Stardock CEO talks about Start10 for Windows 10, DirectX 12 and more

In February, Stardock announced Start10, a Start menu replacement for Windows 10, after it had a massive success with its similar Start8 program for Windows 8 and 8.1. Even though Microsoft decided to add a version of the Start menu back into its latest OS, Stardock's Start10 offers users some other options, including a version that replicates the Start menu found in Windows 7 and more.

Now that Windows 10 has officially launched, we decided to go back and chat with Stardock CEO Brad Wardell to see how Start10 is doing in the marketplace. While the $4.99 program is still in beta (it will officially launch on August 12) Wardell tells us that downloads of Start10 are already generating about 2/3rds of the numbers that Start8 did in its comparative release time frame. We also chat with him about Ashes of the Singularity, an upcoming RTS game that Stardock is publishing and will be the first PC game released to support Microsoft's DirectX 12 graphics API, which launched alongside Windows 10.

First, what's the response been like to Start10 since the first public beta release in February?

Before Windows 10 was actually released, people were very skeptical about it. They had heard that Windows 10 was going to have a start menu so what was the point of Start10? Then people started actually using Windows 10, and they realized that while it's better than nothing, for people doing a lot of work on Windows, it's still flawed.

How does Start10 improve on the Windows 10 Start menu?

What we've tried to do is start from Windows 7 and then think how it would have natively evolved for Windows 10. So for examples: We put the search bar back in the start menu. I don't want to be looking at the search bar on the taskbar all the time. We also maintain the Folder metaphor in all programs. So if I'm looking for MS Office, I can open up the office folder, not sift through all the programs. While many people usually type in what they want to look for, there are plenty of programs on our computers that are hard to remember. I also think many people will find the live tiles area off putting. It feels like a big advertising area for OEMs rather than something aimed at users. Even when I first install Windows 10, I have a ton of crap in there. Can you imagine how people would have felt about Windows 7 if the Start menu started with a bunch of junk pinned to it?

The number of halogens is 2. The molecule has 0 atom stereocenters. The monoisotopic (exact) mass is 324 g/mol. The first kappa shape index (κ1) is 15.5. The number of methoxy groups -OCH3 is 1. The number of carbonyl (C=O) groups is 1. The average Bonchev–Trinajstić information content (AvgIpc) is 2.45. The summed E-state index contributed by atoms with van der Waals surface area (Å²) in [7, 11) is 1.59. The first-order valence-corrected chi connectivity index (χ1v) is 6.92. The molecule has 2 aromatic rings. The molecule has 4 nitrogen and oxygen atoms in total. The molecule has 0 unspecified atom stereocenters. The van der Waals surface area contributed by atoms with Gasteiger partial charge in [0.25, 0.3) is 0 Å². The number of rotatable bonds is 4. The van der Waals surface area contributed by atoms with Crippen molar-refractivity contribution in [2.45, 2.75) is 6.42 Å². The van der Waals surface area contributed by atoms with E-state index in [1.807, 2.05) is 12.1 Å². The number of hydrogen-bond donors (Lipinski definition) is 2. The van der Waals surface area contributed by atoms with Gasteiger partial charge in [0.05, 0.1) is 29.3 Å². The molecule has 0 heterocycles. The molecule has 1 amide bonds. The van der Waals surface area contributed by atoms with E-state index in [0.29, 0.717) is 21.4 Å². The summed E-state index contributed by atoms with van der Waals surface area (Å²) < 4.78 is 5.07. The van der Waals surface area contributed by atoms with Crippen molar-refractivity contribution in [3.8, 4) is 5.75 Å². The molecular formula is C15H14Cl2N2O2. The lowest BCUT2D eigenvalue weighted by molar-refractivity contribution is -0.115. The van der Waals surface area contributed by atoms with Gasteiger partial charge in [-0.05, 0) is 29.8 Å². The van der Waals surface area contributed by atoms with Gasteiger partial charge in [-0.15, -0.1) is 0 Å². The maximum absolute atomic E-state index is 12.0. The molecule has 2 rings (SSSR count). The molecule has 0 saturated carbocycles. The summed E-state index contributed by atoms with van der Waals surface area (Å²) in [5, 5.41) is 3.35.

Tutorial: How to remove the Live Tiles section in Windows 10 Start

Based on early sales and reactions, will there be a lot of demand for Start10?

Yes. So far sales are almost as high as Start8 was when Windows 8 first came out.

Can you be more specific?

It's about 2/3 what Start8 was at this stage. It's been somewhere between 15,000 to 20,000 a day so far, in terms of downloads. Start8 was doing closer to 20,000 to 25,000 per day at this point

Why do you think this has happened?

If I had to guess: Live tiles. People hate them. If we weren't so cheap, it wouldn't be a big deal. For $5 you can make the pain go away. That's less than a Starbucks coffee.

Does Stardock have plans for any more Windows 10 software products?

We have several in development. We have a few that makes the desktop more touch friendly than it currently is. We have another one that uses the virtual desktops in Windows 10 to allow users to switch easily between true full-screen apps.

Ashes of the Singularity

Let's talk about Stardock's games, specifically Ashes of the Singularity. Your company is publishing the sci-fi real-time strategy game from developer Oxide Games. Stardock also helped to fund the developer itself. Ashes of the Singularity will be the first PC game to support directly DirectX 12. How did that come about?

We identified some years ago that it would require both a new type of 3D engine and a new graphics API if we wanted to make a truly next generation RTS that could handle thousands of units. We wanted to be able to make strategy games that didn't involve just battles in real time but entire wars across huge areas. So we helped found Oxide Games to build that engine and began working with AMD, NVIDIA, and Microsoft to see how a next-generation API might come about.. AMD created Mantle, which demonstrated just how much performance could be gained if the graphics stack were able to utilize fully all the CPU cores. Microsoft followed up with DirectX 12. And thus we have Ashes, a game that does run well on DirectX 11 but can support much greater fidelity on DirectX 12.

How much input did you and Oxide Games have in how DirectX 12 was developed?

That's really hard to say. We worked heavily with AMD and Microsoft and just told them the kinds of things that would be really helpful. We tried to make the case that there's a whole new level of visual fidelity that current hardware was capable of. I usually used the Lord of the Rings movie example: Those huge battles could be done in real-time on a modern PC if we could just make full use of the hardware that people already have.

When do you believe we will see games taking full advantage of DirectX 12 in combination with hardware?

I suspect Ashes will be the first game that does it. And that's due out in less than a year. Others will show up I suspect in the next year or so. Some of the features are easier to update to than others. I think you'll see a lot of games get updates to support DirectX 12.

We would like to thank Brad for answering our questions, Stardock's Start10 program is currently on sale in beta for $4.99. Ashes of the Singularity is already available in alpha for people who pre-order the game via its Founder's Program for $49.99, and will be available in early Beta form later in August.

John Callaham